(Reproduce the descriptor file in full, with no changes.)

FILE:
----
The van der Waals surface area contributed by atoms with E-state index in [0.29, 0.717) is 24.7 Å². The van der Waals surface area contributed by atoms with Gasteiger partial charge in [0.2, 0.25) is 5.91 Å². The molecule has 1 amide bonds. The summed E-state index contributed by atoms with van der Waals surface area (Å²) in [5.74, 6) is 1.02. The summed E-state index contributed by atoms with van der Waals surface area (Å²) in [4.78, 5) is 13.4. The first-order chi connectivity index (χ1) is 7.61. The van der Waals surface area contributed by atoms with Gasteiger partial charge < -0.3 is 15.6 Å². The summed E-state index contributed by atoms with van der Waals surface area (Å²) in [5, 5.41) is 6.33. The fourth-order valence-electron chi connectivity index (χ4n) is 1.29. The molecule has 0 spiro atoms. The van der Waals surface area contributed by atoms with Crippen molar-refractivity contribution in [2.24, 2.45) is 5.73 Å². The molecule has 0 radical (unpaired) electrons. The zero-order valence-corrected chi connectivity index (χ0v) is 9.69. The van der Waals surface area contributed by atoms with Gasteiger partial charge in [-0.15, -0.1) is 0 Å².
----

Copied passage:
The van der Waals surface area contributed by atoms with E-state index in [0.29, 0.717) is 24.7 Å². The van der Waals surface area contributed by atoms with Gasteiger partial charge in [0.2, 0.25) is 5.91 Å². The molecule has 1 amide bonds. The summed E-state index contributed by atoms with van der Waals surface area (Å²) in [5.74, 6) is 1.02. The summed E-state index contributed by atoms with van der Waals surface area (Å²) in [4.78, 5) is 13.4. The first-order chi connectivity index (χ1) is 7.61. The van der Waals surface area contributed by atoms with Gasteiger partial charge < -0.3 is 15.6 Å². The summed E-state index contributed by atoms with van der Waals surface area (Å²) in [5, 5.41) is 6.33. The fourth-order valence-electron chi connectivity index (χ4n) is 1.29. The molecule has 0 spiro atoms. The van der Waals surface area contributed by atoms with Crippen molar-refractivity contribution in [2.24, 2.45) is 5.73 Å². The molecule has 0 radical (unpaired) electrons. The zero-order valence-corrected chi connectivity index (χ0v) is 9.69. The van der Waals surface area contributed by atoms with Gasteiger partial charge in [-0.15, -0.1) is 0 Å².